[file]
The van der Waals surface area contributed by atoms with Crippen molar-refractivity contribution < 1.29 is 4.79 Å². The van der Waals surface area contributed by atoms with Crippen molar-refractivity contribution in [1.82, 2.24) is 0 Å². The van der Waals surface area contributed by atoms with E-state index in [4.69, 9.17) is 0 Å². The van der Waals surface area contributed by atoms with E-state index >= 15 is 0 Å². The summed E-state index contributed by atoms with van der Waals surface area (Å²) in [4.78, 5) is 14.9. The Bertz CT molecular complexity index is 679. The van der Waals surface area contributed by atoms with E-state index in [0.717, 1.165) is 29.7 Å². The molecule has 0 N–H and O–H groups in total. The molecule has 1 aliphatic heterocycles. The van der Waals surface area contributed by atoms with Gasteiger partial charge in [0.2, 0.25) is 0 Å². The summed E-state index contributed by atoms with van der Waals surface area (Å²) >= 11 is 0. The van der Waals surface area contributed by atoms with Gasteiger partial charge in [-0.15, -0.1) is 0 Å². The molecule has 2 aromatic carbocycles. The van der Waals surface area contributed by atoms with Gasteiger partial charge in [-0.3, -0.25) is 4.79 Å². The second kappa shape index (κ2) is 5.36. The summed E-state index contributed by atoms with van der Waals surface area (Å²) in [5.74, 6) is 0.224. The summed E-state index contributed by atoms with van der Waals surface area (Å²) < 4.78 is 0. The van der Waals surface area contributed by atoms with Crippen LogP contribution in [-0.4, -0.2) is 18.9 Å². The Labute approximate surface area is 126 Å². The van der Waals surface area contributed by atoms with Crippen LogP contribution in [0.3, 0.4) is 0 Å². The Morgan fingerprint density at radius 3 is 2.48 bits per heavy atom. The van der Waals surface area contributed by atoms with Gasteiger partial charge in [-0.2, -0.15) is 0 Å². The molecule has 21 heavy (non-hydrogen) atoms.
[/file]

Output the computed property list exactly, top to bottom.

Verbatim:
The van der Waals surface area contributed by atoms with Crippen molar-refractivity contribution < 1.29 is 4.79 Å². The van der Waals surface area contributed by atoms with Crippen molar-refractivity contribution in [1.82, 2.24) is 0 Å². The van der Waals surface area contributed by atoms with E-state index in [4.69, 9.17) is 0 Å². The van der Waals surface area contributed by atoms with E-state index >= 15 is 0 Å². The summed E-state index contributed by atoms with van der Waals surface area (Å²) in [4.78, 5) is 14.9. The Bertz CT molecular complexity index is 679. The van der Waals surface area contributed by atoms with E-state index in [0.717, 1.165) is 29.7 Å². The molecule has 0 N–H and O–H groups in total. The molecule has 1 aliphatic heterocycles. The van der Waals surface area contributed by atoms with Gasteiger partial charge in [0.2, 0.25) is 0 Å². The summed E-state index contributed by atoms with van der Waals surface area (Å²) >= 11 is 0. The van der Waals surface area contributed by atoms with Gasteiger partial charge in [-0.15, -0.1) is 0 Å². The molecule has 2 aromatic carbocycles. The van der Waals surface area contributed by atoms with Gasteiger partial charge in [-0.3, -0.25) is 4.79 Å². The second kappa shape index (κ2) is 5.36. The summed E-state index contributed by atoms with van der Waals surface area (Å²) in [5.74, 6) is 0.224. The summed E-state index contributed by atoms with van der Waals surface area (Å²) < 4.78 is 0. The van der Waals surface area contributed by atoms with Crippen LogP contribution in [-0.4, -0.2) is 18.9 Å². The Labute approximate surface area is 126 Å². The van der Waals surface area contributed by atoms with Crippen LogP contribution in [0.3, 0.4) is 0 Å². The Morgan fingerprint density at radius 3 is 2.48 bits per heavy atom. The van der Waals surface area contributed by atoms with Gasteiger partial charge in [-0.2, -0.15) is 0 Å². The molecule has 21 heavy (non-hydrogen) atoms.